By Prisca-Manyiwa Masuku
Girl child rights advocacy organisations have called for leaders to give opportunities to the girls so as to allow them participate in the decision making process.
In a statement made on the commemorations for the International Day for the Girl Child, Plan International Zimbabwe called for leaders to let the girls take the lead and participate on issues that affect their lives as societal norms and gender discrimination practices continue to suppress them.
“Plan International Zimbabwe is making a clarion call to leaders to let girls lead, participate and decide on issues that affect their lives, their bodies, and their futures.
‘The State of World’s Girls: The Truth Gap, a 2022 global survey of 29,000 girls and women aged 15-24, from 29 countries resonates with girls’ experiences in Zimbabwe. Girls are denied the right to shape the decisions that affect their lives, their bodies, and their futures.
‘They are dismissed as ‘too young’ to add value or held back by deep-rooted gender norms and discrimination practices,” read the statement.
Plan International’s Head of Programs Antoinette Ngoma highlighted that society needs to appreciate the knowledge and experience that girls and young women have as well as support them.
“We need to acknowledge and value the knowledge and experience that girls and young women already have, and to identify recommendations for how to best support girls’ and young women’s participation at a higher level for greater influence.” said Ngoma.
Furthermore, UNICEF Zimbabwe also called for the recognition of the girl child by giving them opportunities to develop their full potential so as to end child marriages.
“To end child marriage the perception of the role of women in society needs to change, adolescent girls need to be given the opportunity to develop their full potential as equal members in society.
“Adolescent girls are worth the investment when girls thrive, we all thrive, adolescent girls have shown time and time again that given the skills and the opportunities, they can be the change-makers driving progress in their communities, building back stronger for all, including women, boys and men,” read the statement by UNICEF Zimbabwe.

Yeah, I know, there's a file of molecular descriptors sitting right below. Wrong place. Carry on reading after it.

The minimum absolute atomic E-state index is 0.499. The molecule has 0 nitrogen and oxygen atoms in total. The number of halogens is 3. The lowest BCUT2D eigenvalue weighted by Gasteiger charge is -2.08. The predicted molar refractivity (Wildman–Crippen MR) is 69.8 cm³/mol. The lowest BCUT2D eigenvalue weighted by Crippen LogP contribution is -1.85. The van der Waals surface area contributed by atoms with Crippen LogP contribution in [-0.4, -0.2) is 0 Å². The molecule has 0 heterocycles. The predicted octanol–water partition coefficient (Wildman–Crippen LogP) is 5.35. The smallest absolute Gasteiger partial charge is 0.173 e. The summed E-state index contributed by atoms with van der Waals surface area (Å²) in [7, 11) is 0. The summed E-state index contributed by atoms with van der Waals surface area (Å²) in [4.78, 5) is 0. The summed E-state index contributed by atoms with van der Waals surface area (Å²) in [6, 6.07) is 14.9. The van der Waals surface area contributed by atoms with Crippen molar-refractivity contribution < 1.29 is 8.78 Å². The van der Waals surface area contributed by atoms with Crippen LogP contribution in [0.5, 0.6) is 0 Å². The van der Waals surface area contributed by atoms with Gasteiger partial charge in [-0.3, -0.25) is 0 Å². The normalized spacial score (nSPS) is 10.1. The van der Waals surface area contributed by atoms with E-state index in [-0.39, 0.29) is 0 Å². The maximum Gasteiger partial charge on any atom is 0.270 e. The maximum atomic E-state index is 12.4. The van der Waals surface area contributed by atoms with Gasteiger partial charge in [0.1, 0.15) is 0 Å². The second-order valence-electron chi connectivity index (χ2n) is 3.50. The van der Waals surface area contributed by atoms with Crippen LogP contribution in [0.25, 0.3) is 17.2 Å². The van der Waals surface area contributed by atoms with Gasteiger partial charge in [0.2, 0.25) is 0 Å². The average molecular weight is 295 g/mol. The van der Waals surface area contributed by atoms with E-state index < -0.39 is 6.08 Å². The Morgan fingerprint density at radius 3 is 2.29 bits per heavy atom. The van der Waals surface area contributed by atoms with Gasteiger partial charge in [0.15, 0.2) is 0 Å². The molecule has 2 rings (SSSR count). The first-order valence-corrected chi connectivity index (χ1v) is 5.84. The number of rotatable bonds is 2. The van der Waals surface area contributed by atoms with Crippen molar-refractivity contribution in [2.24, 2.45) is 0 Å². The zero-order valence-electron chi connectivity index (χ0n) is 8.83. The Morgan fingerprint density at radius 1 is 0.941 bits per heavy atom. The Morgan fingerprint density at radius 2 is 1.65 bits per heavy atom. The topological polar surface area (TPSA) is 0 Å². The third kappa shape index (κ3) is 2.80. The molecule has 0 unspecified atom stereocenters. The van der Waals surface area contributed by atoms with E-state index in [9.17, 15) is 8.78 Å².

UNICEF also acknowledged the government of Zimbabwe’s support towards uplifting and protection of the girl child.
“Luckily, that message is gathering growing support and momentum, also in Zimbabwe.
“The awareness campaign launched a few months ago by UNICEF Zimbabwe and its partners to collect pledges to empower women and adolescent girls and to end child marriage has already been signed by more than 1000 people throughout the country,” the statement read.
In addition, UNICEF Zimbabwe pledged its willingness to support the government in adolescence girls empowerment.
“The European Union Delegation to Zimbabwe and UNICEF Zimbabwe want to renew their engagement to join forces with the Government and its partners to continue to invest towards the development and empowerment of adolescent girls.
“Equipped with the right resources, opportunities and an enabling environment, these girls will become a powerful generation of female leaders, entrepreneurs and change-makers building Zimbabwe into a prosperous country for all.”
Meanwhile, the Zimbabwe media fraternity has lost a seasoned journalist, Abigal Gamanya who was a champion on gender issue. Gamanya had over 20 years of experience which cut across different areas of media i.e broadcasting, print, digital and other forms of media.
Through her work, several women media workers were elevated, and received recognition and protection in their workplaces where she conscientised, and created awareness among both men and women on issues of sexual harassment and gender equality.
She will be buried tomorrow, Thursday, October 13 2022.